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The real benefits of our Simulation Center

In these first few weeks of Spring, it seems timely to be starting the Interprofessional Immersive Center (IISC) blog. We are full of enthusiasm about how this simulation center on the Health Science Campus is growing. This week, for example, 175 first year medical students are being assessed for their skills in taking blood pressures. This seems a simple enough procedure!

However, instead of practicing on real patients (can you imagine how painful it is to have your blood pressure taken every few minutes by a lot of students?) they have been learning on our human patient simulators.

In addition to offering a safe place to learn without fear of hurting patients, these students will also get feedback about the accuracy of their skills as they relate to assessing blood pressure. This kind of precision is not possible when learning on real patients. We are able to program the human patient simulators to have any heart or respiration rate or blood pressure level – or indeed, to mimic almost any clinical situation.

A major goal of the IISC is to provide a venue to advance interprofessional education and collaboration. This means that we are already sharing space, models, expertise and ideas. We are also beginning to conduct health care team exercises so that nurses, pharmacists, doctors, respiratory therapists and other care givers can learn to work together in a simulated setting prior to conducting patient care.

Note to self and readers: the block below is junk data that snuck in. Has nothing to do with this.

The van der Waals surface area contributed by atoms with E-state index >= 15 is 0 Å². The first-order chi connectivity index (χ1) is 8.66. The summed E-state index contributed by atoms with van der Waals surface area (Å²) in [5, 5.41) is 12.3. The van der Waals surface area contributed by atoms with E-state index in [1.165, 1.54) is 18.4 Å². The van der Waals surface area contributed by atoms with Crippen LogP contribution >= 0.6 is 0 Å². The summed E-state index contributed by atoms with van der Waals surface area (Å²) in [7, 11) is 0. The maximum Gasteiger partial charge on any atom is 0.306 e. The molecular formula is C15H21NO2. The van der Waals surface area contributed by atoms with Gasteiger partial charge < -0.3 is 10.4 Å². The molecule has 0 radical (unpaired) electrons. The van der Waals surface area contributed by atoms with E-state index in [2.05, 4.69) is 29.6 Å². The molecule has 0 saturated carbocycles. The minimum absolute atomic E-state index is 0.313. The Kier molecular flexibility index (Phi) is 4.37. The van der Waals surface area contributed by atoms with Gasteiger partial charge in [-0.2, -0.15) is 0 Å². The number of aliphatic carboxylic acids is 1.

In case you wonder why this center is called an “immersive” simulation center, it is because we are venturing boldly into bringing virtual reality and virtual environments into the learning experience. We live in exciting times when the fields of simulation, gaming and modeling are converging.

Most health care professionals live in the fear of inadvertently harming someone.  Being able to offer a full range of simulation experiences in spaces that can mimic any health care environment ‐ virtually ‐ where they can practice patient care skills will greatly help this concern.

9 Responses to “The real benefits of our Simulation Center”

  1. Susan Arbaugh Says:

    Thank you, Dr. Boyers, for sharing information about the wonderful Simulation Center at UTMC. We are fortunate to have such state of-the-art training, as well as an exceptional teaching staff, right here on our campus. Health care professionals can perfect their
    skills on the human patient simulators, without harming real patients! How cool is that? The Simulation Center helps set the University apart from the majoriity of healh care sytems nationwide that don’t offer this type of training. Present and future health care professionals will greatly benefit from what you and others have created at UTMC.

  2. JPGold Says:

    Great Blog!
    The ongoing growth of the center is remarkable. We cut the ribbon barely a year ago and we now have almost 1000 learners gaining technical experience, building teams, and honing their skills every month. Nursing students, medical students and many others, working side by side!
    We very much look forward to the completion of the Phase II renovation, making the environment even more inviting.

    Yet one mote way that the University of Toledo is setting the standards nationally for health professions education and clinical care.

    Thank you…keep the blogosphere alive!

  3. Felicia Guerrero Says:

    Thank you for the information, Dr. Boyer. I had the opportunity to see the simulation lab for the first time last week, and I was beyond impressed. Our students are so privileged to have exposure to such advanced technology. Ben and Brian were excellent in providing not just a tour of the lab but detailed information and lots of answers to questions. Your lab is amazing!